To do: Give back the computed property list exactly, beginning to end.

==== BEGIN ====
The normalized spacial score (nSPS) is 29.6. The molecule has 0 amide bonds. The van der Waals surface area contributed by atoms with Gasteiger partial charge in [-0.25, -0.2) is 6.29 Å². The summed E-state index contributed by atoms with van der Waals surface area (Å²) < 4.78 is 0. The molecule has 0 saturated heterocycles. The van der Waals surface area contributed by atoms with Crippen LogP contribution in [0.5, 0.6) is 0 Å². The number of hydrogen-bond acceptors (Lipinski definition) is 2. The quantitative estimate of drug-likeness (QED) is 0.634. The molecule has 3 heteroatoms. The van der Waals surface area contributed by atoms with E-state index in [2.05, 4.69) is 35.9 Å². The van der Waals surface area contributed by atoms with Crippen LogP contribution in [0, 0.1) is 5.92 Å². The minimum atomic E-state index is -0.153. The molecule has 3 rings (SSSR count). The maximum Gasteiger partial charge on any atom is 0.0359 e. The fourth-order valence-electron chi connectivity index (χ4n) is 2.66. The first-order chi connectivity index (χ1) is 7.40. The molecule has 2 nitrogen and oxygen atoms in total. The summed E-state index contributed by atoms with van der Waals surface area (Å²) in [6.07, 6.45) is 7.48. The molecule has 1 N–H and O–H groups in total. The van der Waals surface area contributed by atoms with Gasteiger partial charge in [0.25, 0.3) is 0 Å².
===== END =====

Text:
The normalized spacial score (nSPS) is 29.6. The molecule has 0 amide bonds. The van der Waals surface area contributed by atoms with Gasteiger partial charge in [-0.25, -0.2) is 6.29 Å². The summed E-state index contributed by atoms with van der Waals surface area (Å²) < 4.78 is 0. The molecule has 0 saturated heterocycles. The van der Waals surface area contributed by atoms with Crippen LogP contribution in [0.5, 0.6) is 0 Å². The number of hydrogen-bond acceptors (Lipinski definition) is 2. The quantitative estimate of drug-likeness (QED) is 0.634. The molecule has 3 heteroatoms. The van der Waals surface area contributed by atoms with E-state index in [2.05, 4.69) is 35.9 Å². The van der Waals surface area contributed by atoms with Crippen LogP contribution in [0, 0.1) is 5.92 Å². The minimum atomic E-state index is -0.153. The molecule has 3 rings (SSSR count). The maximum Gasteiger partial charge on any atom is 0.0359 e. The fourth-order valence-electron chi connectivity index (χ4n) is 2.66. The first-order chi connectivity index (χ1) is 7.40. The molecule has 2 nitrogen and oxygen atoms in total. The summed E-state index contributed by atoms with van der Waals surface area (Å²) in [6.07, 6.45) is 7.48. The molecule has 1 N–H and O–H groups in total. The van der Waals surface area contributed by atoms with Gasteiger partial charge in [0.25, 0.3) is 0 Å².